Put yourself in this story for just a second. Imagine walking with Cleopas and the other disciple as Jesus walks up and asks why you’re all looking so glum. Awash in your grief over Jesus’ tragic and violent demise at the hands of the religious authorities and the Romans and shocked that this odd stranger had not heard about all the commotion surrounding His very public death, you don’t recognize Him at all. Something about Him draws the truth out of you and you all out yourselves as His followers—something the rest of the group has been pretty cautious of keeping under wraps for fear Rome might do what they often did after crucifying the leader of a movement and seek to round up all of His followers to crucify them too.
You go on to tell Him how you were all hopeful that He really was the Messiah, but that His death had put the kibosh on that. And, yes, the women had returned from their trip to finish the embalming process on His dead body raving about an empty tomb and an angel proclaiming He was alive, but when some of the men who were much more reliable checked out their story, while they found the tomb was in fact empty, they didn’t see any evidence He was alive.
For His part, Jesus chides them for not properly understanding the Scriptures. He goes on to give them a full review of the Hebrew Scriptures with an eye toward seeing how they prove the Messiah not only had to die, but that He was going to be resurrected (wouldn’t you like to have been able to hear that lesson?!?). During all of this exchange, they still don’t recognize Him. They don’t recognize Him when they invite Him to join them for dinner. They don’t recognize Him, in fact, until He breaks bread before them and blesses it. Then He vanishes before their eyes. If these guys were blind enough not to recognize Jesus when He was standing right in front of them, how could they be trusted to lead a movement in His name?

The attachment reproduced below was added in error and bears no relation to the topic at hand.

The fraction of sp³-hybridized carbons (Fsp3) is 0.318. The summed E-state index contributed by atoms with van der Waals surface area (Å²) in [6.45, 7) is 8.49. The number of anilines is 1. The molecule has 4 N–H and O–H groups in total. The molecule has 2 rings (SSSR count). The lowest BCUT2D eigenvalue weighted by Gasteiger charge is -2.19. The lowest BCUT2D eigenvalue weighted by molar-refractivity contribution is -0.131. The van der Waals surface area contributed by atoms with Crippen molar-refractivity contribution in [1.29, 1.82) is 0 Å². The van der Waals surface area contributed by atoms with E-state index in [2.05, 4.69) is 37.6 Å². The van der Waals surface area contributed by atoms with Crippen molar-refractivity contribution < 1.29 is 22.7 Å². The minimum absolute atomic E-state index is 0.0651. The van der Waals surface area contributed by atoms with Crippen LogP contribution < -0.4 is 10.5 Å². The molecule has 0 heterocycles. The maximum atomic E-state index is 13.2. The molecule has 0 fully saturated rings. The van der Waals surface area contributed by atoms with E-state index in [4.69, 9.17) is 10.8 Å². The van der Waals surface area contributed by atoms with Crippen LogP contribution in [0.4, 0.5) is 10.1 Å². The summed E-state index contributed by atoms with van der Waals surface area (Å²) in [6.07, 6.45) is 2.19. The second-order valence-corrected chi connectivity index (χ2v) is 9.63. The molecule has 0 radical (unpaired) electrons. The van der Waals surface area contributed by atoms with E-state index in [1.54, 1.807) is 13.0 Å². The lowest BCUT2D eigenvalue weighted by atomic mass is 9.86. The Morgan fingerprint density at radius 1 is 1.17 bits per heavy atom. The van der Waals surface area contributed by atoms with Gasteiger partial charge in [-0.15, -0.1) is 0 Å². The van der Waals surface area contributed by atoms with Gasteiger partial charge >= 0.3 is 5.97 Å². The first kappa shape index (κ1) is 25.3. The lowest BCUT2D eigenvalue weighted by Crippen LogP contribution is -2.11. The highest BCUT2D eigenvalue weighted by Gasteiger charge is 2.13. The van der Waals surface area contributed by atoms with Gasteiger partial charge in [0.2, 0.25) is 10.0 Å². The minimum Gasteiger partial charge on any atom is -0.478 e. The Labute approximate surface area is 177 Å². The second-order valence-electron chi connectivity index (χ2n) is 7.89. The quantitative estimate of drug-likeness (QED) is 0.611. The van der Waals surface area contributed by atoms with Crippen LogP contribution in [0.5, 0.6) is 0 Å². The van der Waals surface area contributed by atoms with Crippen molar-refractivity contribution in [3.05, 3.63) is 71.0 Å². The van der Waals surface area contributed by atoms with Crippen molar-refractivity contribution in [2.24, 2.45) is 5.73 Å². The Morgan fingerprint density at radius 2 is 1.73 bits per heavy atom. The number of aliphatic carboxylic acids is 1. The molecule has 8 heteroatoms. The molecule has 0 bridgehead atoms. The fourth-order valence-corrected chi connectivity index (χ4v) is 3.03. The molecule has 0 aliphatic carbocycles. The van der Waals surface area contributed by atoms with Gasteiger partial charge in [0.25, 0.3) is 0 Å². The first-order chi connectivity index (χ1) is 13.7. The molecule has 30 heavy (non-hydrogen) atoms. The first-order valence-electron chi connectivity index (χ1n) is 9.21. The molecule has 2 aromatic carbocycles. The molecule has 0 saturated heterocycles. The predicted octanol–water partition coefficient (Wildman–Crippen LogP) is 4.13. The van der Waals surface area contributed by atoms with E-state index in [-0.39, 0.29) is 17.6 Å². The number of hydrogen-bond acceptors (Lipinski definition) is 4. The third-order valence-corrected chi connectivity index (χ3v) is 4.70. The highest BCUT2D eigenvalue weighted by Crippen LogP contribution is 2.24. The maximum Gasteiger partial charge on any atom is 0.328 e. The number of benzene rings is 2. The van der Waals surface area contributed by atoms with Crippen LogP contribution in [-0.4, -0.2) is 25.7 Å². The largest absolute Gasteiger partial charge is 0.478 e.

No, the truly unavoidable conclusion from reading all of these stories is that all of these guys were presenting what they sincerely believed was the truth about what happened on Sunday morning and in the days that followed. They were simply giving the facts without any thought of how those facts were going to make them look. As long as people heard those facts and turned to Jesus, they didn’t care what they thought about them. Their goal was to point people to Jesus and nothing else. What happened from there would be led by the Spirit. He might work through them, or He might not, but they were going to point people to Jesus all the same. Because He was alive after having been dead and that made Him someone worth following.
Jesus’ resurrection from the dead is a fact of history. There’s simply not a rational way to avoid that when you take in all the evidence. All theories and ideas to the contrary have been decisively shown to be myths and fabrications aimed at deceiving people. How ironic it is that the story often lampooned as being an intentional deception wrought by clever religious hucksters is the one story that is actually true. And now the question you have to address is what you are going to do about it.
If Jesus really rose from the dead, what are you going to do about it? You can try to live your life like it didn’t happen or that it doesn’t matter, but to do so is to walk a path of irrationality. If Jesus is alive, that has implications for how you should live your life. What are you going to do about those? There’s only one answer that makes any sense: accept Him as Lord and commit to doing life His way as one of His followers. This Easter, as Jesus followers the world over celebrate His resurrection, I invite you to join them perhaps for the first time as one who has received this most important of all truths and is going to do something about it.